The chief of India’s apex technical education regulator on Saturday questioned the benefits of courses like the programme announced by the Indian Institute of Management (IIM) Indore that offer specialisation in management immediately after school.
“Courses where students go straight into studying management after school raise questions because these students have no domain knowledge which they can build upon,” SS Mantha, All India Council for Technical Education chairman, said, responding to questions on the five-year integrated Post Graduate Programme in management announced by IIM Indore. The IIMs do not require AICTE approval to start or run diploma courses. But Mantha’s concerns in response to queries on what he described an “interesting experiment” reflect a wider unease within sections of the academic and scientific community over super-specialised programmes at the undergraduate stage.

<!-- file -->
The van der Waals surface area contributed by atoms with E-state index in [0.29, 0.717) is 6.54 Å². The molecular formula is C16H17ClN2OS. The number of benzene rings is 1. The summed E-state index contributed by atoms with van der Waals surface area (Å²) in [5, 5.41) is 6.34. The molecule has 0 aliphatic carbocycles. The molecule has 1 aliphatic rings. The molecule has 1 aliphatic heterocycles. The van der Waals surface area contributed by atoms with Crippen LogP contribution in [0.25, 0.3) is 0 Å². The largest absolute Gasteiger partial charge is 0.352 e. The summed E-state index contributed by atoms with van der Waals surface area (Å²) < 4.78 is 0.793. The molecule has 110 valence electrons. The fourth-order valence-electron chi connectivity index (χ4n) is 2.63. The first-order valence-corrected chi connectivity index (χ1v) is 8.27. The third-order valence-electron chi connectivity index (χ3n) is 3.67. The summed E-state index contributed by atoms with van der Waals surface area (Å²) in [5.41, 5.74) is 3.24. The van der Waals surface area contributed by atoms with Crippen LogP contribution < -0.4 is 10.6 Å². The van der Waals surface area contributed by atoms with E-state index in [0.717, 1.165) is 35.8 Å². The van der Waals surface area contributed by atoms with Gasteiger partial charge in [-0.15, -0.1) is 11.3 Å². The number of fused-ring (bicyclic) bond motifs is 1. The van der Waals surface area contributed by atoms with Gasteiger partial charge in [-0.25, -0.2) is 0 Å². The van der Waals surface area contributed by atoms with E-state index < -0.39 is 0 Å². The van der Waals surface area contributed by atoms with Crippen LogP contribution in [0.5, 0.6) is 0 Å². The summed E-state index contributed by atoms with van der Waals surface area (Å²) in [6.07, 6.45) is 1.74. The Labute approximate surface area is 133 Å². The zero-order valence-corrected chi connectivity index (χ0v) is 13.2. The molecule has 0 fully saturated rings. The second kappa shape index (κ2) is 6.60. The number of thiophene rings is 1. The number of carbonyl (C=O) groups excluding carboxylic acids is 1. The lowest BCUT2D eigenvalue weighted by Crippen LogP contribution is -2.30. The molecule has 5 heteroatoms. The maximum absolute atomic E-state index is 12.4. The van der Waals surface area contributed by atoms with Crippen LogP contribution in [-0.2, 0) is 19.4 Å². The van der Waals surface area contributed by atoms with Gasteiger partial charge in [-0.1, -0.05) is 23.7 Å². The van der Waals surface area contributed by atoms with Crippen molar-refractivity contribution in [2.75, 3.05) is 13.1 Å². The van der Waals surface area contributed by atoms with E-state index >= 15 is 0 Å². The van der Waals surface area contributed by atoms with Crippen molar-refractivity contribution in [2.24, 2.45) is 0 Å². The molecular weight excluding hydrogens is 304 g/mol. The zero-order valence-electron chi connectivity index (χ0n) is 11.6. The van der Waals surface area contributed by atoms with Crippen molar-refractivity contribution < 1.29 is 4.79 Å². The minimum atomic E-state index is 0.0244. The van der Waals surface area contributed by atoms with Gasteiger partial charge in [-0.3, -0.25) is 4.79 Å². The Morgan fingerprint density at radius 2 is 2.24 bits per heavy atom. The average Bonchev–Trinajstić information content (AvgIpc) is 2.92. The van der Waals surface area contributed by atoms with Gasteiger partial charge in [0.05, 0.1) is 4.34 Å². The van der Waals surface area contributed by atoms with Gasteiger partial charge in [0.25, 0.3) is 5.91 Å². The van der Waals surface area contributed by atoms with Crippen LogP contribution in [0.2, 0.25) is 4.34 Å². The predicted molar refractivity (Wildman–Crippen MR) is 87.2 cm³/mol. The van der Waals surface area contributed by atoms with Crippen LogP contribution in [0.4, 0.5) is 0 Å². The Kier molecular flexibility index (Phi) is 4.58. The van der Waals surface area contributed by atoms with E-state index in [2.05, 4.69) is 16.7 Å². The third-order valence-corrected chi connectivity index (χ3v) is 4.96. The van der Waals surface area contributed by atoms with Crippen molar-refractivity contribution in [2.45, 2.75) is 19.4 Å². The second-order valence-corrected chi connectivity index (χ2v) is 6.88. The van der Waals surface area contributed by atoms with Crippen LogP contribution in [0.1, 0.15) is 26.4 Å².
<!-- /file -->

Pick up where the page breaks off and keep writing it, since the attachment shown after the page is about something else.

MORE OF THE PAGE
Scientists in recent years have similarly questioned government supported biotechnology programmes at the undergraduate level, arguing that super-specialisation without a strong base in fundamental subjects is counterproductive for students.
“Super-specialisation programmes at the undergraduate stage are invariably market driven — but what happens to these students when the job market for that highly specialised niche trade shrinks,” questioned a senior scientist at the Indian Institute of Science, Bangalore.
Contrary to claims made by IIM Indore on its website, it cannot offer “a degree equivalent to a Bachelor in Business Administration (BBA)” after three-years if students want to quit the five-year integrated postgraduate programme midway. The IIM can only offer diplomas — and not degrees. IIM Indore director N Ravindran confirmed that students who quit the programme after three years will receive diplomas — and not degrees.